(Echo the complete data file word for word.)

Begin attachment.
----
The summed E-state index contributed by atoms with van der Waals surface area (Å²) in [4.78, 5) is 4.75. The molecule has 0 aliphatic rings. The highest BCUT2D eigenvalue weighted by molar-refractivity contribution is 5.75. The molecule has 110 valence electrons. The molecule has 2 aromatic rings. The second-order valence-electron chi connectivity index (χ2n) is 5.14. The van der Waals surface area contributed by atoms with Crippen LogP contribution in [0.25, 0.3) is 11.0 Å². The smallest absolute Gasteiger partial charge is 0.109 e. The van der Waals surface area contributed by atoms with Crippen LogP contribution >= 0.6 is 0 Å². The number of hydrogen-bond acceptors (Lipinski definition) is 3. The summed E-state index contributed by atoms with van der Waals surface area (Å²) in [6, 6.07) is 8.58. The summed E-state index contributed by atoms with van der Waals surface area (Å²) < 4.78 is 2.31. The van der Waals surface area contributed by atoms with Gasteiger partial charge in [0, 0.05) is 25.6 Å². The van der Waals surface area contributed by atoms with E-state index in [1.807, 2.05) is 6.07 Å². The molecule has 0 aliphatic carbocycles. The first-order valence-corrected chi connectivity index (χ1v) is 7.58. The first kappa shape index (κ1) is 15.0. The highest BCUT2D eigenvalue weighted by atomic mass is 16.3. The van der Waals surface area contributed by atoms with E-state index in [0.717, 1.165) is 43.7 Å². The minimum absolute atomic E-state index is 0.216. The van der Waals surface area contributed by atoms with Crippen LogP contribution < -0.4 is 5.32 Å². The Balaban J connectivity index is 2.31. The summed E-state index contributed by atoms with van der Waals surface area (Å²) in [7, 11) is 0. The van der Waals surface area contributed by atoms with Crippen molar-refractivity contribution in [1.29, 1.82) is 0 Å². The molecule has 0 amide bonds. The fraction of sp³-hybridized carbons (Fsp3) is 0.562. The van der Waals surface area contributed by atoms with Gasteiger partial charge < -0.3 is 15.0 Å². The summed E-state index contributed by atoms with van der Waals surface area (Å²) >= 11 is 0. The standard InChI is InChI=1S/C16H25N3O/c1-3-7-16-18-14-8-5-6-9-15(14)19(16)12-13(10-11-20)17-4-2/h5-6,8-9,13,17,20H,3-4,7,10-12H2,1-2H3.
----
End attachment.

The summed E-state index contributed by atoms with van der Waals surface area (Å²) in [4.78, 5) is 4.75. The molecule has 0 aliphatic rings. The highest BCUT2D eigenvalue weighted by molar-refractivity contribution is 5.75. The molecule has 110 valence electrons. The molecule has 2 aromatic rings. The second-order valence-electron chi connectivity index (χ2n) is 5.14. The van der Waals surface area contributed by atoms with Crippen LogP contribution in [0.25, 0.3) is 11.0 Å². The smallest absolute Gasteiger partial charge is 0.109 e. The van der Waals surface area contributed by atoms with Crippen LogP contribution >= 0.6 is 0 Å². The number of hydrogen-bond acceptors (Lipinski definition) is 3. The summed E-state index contributed by atoms with van der Waals surface area (Å²) in [6, 6.07) is 8.58. The summed E-state index contributed by atoms with van der Waals surface area (Å²) < 4.78 is 2.31. The van der Waals surface area contributed by atoms with Gasteiger partial charge in [0, 0.05) is 25.6 Å². The van der Waals surface area contributed by atoms with E-state index in [1.807, 2.05) is 6.07 Å². The molecule has 0 aliphatic carbocycles. The first-order valence-corrected chi connectivity index (χ1v) is 7.58. The first kappa shape index (κ1) is 15.0. The highest BCUT2D eigenvalue weighted by atomic mass is 16.3. The van der Waals surface area contributed by atoms with E-state index in [0.717, 1.165) is 43.7 Å². The minimum absolute atomic E-state index is 0.216. The van der Waals surface area contributed by atoms with Crippen LogP contribution < -0.4 is 5.32 Å². The Balaban J connectivity index is 2.31. The summed E-state index contributed by atoms with van der Waals surface area (Å²) in [7, 11) is 0. The van der Waals surface area contributed by atoms with Crippen molar-refractivity contribution in [1.29, 1.82) is 0 Å². The molecule has 0 amide bonds. The fraction of sp³-hybridized carbons (Fsp3) is 0.562. The van der Waals surface area contributed by atoms with Gasteiger partial charge < -0.3 is 15.0 Å². The summed E-state index contributed by atoms with van der Waals surface area (Å²) >= 11 is 0. The standard InChI is InChI=1S/C16H25N3O/c1-3-7-16-18-14-8-5-6-9-15(14)19(16)12-13(10-11-20)17-4-2/h5-6,8-9,13,17,20H,3-4,7,10-12H2,1-2H3.